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Br J Gen Pract. 2016 Jun;66(647):e434-43. doi: 10.3399/bjgp16X684805. Epub 2016 Mar 29.

Tumour stage and implementation of standardised cancer patient pathways: a comparative cohort study.

Author information

1
Research Centre for Cancer Diagnosis in Primary Care, Research Unit for General Practice and Section for General Medical Practice, Department of Public Health;
2
Research Centre for Cancer Diagnosis in Primary Care, Research Unit for General Practice, Department of Public Health; Department of Anthropology, School of Culture and Society;
3
Research Centre for Cancer Diagnosis in Primary Care, Research Unit for General Practice, Department of Public Health, Aarhus University, Aarhus, Denmark.
4
Department of Public Health, Aarhus University, Aarhus, Denmark.
5
Department of Experimental Clinical Oncology, Aarhus University Hospital, Denmark.

Abstract

BACKGROUND:

Some European countries have introduced standardised cancer patient pathways (CPPs), including urgent referrals, with the aim of diagnosing cancer at an earlier stage. This is despite a lack of evidence, particularly in patients with symptomatic cancer diagnosed via general practice.

AIM:

To compare tumour stages in patients with incident cancer diagnosed via general practice before, during, and after CPP implementation in Denmark in 2008-2009.

DESIGN AND SETTING:

A comparative cohort study of data from GPs and registries on patients with incident cancer listed with a GP before (n = 1420), during (n = 5272), and after (n = 2988) CPP implementation.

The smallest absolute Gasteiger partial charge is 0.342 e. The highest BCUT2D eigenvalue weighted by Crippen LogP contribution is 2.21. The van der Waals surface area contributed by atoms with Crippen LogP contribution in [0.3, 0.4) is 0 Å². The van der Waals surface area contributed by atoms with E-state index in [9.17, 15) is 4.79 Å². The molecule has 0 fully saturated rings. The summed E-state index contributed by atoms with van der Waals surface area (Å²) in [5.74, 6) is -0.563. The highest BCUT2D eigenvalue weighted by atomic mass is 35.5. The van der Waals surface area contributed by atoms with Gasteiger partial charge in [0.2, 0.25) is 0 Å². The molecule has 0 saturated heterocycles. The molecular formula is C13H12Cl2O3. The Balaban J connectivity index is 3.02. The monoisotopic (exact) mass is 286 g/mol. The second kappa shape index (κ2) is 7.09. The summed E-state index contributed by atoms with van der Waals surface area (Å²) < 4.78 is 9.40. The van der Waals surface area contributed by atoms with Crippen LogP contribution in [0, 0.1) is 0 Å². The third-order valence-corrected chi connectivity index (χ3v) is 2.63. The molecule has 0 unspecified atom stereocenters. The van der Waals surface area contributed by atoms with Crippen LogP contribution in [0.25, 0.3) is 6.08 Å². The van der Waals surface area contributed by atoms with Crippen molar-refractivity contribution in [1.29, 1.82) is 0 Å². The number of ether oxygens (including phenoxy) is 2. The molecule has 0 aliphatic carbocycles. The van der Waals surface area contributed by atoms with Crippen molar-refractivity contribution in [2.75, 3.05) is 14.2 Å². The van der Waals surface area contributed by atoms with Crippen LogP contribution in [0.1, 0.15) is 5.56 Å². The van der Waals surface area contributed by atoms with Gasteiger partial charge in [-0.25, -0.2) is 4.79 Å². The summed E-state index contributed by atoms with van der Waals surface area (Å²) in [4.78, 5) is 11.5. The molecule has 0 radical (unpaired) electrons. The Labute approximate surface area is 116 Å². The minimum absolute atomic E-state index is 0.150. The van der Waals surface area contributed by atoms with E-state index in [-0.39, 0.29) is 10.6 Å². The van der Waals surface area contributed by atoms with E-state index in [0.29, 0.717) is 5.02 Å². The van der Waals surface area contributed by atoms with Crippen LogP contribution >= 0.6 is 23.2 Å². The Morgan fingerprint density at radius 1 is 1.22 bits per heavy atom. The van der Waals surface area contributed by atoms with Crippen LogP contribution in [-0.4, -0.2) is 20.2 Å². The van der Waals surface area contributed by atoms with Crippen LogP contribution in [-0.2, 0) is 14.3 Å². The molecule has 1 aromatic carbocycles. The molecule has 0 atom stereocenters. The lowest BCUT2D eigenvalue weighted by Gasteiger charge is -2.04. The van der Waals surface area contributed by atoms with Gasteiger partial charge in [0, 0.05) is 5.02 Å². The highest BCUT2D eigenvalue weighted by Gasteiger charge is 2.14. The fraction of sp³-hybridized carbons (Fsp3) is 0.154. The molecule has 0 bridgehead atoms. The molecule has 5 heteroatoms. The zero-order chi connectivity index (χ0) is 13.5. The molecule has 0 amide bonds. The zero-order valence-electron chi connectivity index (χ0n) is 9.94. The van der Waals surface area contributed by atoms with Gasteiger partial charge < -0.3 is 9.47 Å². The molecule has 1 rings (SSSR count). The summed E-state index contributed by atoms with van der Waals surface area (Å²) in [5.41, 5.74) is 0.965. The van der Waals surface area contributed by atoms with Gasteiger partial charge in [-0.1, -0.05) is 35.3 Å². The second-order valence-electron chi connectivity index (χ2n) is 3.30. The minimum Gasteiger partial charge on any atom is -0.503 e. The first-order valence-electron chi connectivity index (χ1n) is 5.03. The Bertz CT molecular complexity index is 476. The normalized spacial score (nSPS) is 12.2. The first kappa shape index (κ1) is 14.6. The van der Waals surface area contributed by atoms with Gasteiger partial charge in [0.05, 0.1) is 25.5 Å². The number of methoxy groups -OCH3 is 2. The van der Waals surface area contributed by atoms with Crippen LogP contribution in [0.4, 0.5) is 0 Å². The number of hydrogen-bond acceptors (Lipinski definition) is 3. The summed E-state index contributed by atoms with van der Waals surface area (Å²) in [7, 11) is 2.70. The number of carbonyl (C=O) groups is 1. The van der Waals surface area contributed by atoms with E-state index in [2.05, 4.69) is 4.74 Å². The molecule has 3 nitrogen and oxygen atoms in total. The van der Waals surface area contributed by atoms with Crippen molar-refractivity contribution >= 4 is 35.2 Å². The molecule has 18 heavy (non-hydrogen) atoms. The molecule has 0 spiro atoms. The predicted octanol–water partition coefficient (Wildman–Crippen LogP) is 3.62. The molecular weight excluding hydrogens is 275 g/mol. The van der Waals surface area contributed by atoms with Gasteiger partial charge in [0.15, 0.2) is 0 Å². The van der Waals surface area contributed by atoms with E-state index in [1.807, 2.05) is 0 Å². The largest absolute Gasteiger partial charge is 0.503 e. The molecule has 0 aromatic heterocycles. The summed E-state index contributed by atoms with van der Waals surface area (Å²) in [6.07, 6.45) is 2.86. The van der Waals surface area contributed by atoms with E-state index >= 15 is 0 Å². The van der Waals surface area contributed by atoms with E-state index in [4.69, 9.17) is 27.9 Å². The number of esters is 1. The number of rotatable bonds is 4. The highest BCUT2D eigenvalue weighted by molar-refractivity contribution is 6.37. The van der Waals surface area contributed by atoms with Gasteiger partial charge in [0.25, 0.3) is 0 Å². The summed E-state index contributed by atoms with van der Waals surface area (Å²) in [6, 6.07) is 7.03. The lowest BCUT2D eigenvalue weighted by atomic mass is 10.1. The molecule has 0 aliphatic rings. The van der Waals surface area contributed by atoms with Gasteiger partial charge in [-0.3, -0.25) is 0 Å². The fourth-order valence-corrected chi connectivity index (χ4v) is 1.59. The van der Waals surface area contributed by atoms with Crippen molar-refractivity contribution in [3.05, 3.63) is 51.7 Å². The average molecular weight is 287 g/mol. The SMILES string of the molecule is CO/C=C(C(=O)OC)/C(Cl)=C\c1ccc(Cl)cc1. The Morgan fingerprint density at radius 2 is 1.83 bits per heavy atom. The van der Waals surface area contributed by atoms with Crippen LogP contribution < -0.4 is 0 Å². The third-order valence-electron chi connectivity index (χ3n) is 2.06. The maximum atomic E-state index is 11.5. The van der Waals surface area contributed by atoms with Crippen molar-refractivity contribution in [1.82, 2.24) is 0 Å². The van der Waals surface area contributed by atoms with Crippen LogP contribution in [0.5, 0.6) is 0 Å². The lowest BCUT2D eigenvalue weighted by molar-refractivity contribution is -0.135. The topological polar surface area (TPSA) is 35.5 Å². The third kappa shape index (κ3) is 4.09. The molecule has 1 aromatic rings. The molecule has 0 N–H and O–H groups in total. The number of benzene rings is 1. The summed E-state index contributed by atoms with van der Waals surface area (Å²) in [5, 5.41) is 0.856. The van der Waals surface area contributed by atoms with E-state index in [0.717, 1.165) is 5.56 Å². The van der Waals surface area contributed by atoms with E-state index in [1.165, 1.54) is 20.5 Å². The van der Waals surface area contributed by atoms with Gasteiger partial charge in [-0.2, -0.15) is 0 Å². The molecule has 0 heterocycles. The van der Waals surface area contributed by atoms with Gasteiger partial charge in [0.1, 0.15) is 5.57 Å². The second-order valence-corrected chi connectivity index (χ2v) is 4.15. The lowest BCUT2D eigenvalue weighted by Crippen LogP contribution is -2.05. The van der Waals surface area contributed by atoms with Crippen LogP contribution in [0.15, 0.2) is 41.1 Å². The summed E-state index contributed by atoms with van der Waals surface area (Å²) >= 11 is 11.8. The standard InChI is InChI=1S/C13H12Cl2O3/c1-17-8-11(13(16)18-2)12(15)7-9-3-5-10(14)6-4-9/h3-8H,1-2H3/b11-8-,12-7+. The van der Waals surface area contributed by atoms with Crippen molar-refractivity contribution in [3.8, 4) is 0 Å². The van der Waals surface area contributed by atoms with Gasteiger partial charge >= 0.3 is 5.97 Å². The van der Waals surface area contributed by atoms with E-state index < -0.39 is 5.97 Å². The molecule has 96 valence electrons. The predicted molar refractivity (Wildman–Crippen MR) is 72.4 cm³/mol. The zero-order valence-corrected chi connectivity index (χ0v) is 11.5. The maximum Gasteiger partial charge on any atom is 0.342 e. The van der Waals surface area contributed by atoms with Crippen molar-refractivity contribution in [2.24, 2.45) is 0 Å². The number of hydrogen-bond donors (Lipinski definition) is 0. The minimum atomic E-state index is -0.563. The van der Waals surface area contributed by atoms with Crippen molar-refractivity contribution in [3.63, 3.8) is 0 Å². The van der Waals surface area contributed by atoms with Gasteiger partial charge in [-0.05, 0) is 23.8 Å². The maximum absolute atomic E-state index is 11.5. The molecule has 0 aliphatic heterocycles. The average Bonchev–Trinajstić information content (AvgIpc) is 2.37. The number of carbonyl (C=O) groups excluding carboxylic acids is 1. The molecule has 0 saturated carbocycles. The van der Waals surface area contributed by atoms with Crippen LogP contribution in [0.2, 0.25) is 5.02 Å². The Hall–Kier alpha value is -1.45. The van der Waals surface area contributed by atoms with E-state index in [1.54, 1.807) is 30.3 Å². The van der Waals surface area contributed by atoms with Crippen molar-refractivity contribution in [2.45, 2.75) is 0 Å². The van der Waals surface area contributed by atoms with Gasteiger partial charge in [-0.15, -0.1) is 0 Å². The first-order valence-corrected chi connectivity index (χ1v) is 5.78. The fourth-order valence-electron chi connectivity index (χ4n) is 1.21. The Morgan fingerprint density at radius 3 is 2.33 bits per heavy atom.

METHOD:

χ(2) test was used to compare stage distributions and logistic regression to estimate odds ratios (OR) of having local cancer after versus before CPP implementation.

RESULTS:

Distribution of tumour stages did not differ statistically significantly across time (P = 0.494) or between CPP use (P = 0.202). For all cancers combined, the OR of having local cancer after CPP implementation was 0.88 (95% confidence interval [CI] = 0.73 to 1.06) compared with before. For CPP-referred patients, the OR of having local cancer was 0.77 (95% CI = 0.62 to 0.94) compared with all patients before CPP implementation; the corresponding OR for non-CPP-referred patients was 0.96 (95% CI = 0.80 to 1.14).

CONCLUSION:

No clear tendencies were observed confirming earlier detection of cancer after rather than before CPP implementation. CPP-referred patients had lower odds of having local cancer after CPP implementation than all patients before CPP implementation; this could be because the GPs refer patients who are 'more ill' as urgent referrals.

KEYWORDS:

Denmark; cancer; early diagnosis; general practice; tumour stage; urgent referral

PMID:
27025558
PMCID:
PMC4871309
DOI:
10.3399/bjgp16X684805
[Indexed for MEDLINE]
Free PMC Article

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